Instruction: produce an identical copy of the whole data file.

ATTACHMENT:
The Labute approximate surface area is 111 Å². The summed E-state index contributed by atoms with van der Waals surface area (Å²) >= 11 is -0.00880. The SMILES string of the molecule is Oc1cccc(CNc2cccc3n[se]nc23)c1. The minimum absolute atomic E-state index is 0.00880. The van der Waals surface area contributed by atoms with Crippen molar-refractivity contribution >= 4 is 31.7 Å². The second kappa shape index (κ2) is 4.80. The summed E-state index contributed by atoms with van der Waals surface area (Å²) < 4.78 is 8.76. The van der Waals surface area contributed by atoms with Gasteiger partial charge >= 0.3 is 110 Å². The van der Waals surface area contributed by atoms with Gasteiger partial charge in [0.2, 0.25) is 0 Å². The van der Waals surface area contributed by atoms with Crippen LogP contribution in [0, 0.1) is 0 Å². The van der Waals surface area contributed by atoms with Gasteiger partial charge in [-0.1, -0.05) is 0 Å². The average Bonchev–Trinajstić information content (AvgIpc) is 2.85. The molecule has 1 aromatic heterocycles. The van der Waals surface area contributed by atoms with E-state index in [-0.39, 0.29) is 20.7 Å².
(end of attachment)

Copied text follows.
The Labute approximate surface area is 111 Å². The summed E-state index contributed by atoms with van der Waals surface area (Å²) >= 11 is -0.00880. The SMILES string of the molecule is Oc1cccc(CNc2cccc3n[se]nc23)c1. The minimum absolute atomic E-state index is 0.00880. The van der Waals surface area contributed by atoms with Crippen molar-refractivity contribution >= 4 is 31.7 Å². The second kappa shape index (κ2) is 4.80. The summed E-state index contributed by atoms with van der Waals surface area (Å²) < 4.78 is 8.76. The van der Waals surface area contributed by atoms with Gasteiger partial charge >= 0.3 is 110 Å². The van der Waals surface area contributed by atoms with Gasteiger partial charge in [0.2, 0.25) is 0 Å². The van der Waals surface area contributed by atoms with Crippen LogP contribution in [0, 0.1) is 0 Å². The van der Waals surface area contributed by atoms with Gasteiger partial charge in [-0.1, -0.05) is 0 Å². The average Bonchev–Trinajstić information content (AvgIpc) is 2.85. The molecule has 1 aromatic heterocycles. The van der Waals surface area contributed by atoms with E-state index in [-0.39, 0.29) is 20.7 Å².